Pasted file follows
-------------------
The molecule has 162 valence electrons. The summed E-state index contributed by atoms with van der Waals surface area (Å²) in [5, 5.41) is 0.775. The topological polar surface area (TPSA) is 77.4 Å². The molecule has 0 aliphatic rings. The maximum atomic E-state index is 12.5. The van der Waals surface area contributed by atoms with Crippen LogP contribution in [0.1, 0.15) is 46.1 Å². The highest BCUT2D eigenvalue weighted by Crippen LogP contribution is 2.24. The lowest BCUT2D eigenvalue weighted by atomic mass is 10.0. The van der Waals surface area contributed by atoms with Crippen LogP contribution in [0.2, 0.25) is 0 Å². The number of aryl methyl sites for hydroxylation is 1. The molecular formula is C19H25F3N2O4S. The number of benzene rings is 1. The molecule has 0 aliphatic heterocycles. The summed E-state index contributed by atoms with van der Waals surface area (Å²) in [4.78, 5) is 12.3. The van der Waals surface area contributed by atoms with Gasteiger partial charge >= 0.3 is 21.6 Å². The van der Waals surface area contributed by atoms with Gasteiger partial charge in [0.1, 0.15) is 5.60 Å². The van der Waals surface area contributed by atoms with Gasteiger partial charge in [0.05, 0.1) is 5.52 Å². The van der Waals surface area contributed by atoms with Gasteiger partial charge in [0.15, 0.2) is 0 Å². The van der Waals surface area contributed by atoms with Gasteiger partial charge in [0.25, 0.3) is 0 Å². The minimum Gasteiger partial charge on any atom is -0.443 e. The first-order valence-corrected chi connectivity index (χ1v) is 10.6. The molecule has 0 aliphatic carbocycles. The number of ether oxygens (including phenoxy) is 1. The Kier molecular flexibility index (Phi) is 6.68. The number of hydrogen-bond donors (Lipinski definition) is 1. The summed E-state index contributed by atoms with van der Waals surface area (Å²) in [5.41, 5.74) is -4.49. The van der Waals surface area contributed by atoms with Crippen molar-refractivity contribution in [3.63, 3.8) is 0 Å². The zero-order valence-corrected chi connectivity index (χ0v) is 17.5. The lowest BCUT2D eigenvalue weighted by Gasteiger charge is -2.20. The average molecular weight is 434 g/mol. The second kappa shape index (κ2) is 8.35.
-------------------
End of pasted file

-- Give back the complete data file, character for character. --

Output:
The molecule has 162 valence electrons. The summed E-state index contributed by atoms with van der Waals surface area (Å²) in [5, 5.41) is 0.775. The topological polar surface area (TPSA) is 77.4 Å². The molecule has 0 aliphatic rings. The maximum atomic E-state index is 12.5. The van der Waals surface area contributed by atoms with Crippen LogP contribution in [0.1, 0.15) is 46.1 Å². The highest BCUT2D eigenvalue weighted by Crippen LogP contribution is 2.24. The lowest BCUT2D eigenvalue weighted by atomic mass is 10.0. The van der Waals surface area contributed by atoms with Crippen LogP contribution in [0.2, 0.25) is 0 Å². The number of aryl methyl sites for hydroxylation is 1. The molecular formula is C19H25F3N2O4S. The number of benzene rings is 1. The molecule has 0 aliphatic heterocycles. The summed E-state index contributed by atoms with van der Waals surface area (Å²) in [4.78, 5) is 12.3. The van der Waals surface area contributed by atoms with Gasteiger partial charge >= 0.3 is 21.6 Å². The van der Waals surface area contributed by atoms with Gasteiger partial charge in [0.1, 0.15) is 5.60 Å². The van der Waals surface area contributed by atoms with Gasteiger partial charge in [0.05, 0.1) is 5.52 Å². The van der Waals surface area contributed by atoms with Gasteiger partial charge in [0.15, 0.2) is 0 Å². The van der Waals surface area contributed by atoms with Gasteiger partial charge in [0.25, 0.3) is 0 Å². The minimum Gasteiger partial charge on any atom is -0.443 e. The first-order valence-corrected chi connectivity index (χ1v) is 10.6. The molecule has 0 aliphatic carbocycles. The number of ether oxygens (including phenoxy) is 1. The Kier molecular flexibility index (Phi) is 6.68. The number of hydrogen-bond donors (Lipinski definition) is 1. The summed E-state index contributed by atoms with van der Waals surface area (Å²) in [5.41, 5.74) is -4.49. The van der Waals surface area contributed by atoms with Crippen molar-refractivity contribution in [3.63, 3.8) is 0 Å². The zero-order valence-corrected chi connectivity index (χ0v) is 17.5. The lowest BCUT2D eigenvalue weighted by Gasteiger charge is -2.20. The average molecular weight is 434 g/mol. The second kappa shape index (κ2) is 8.35.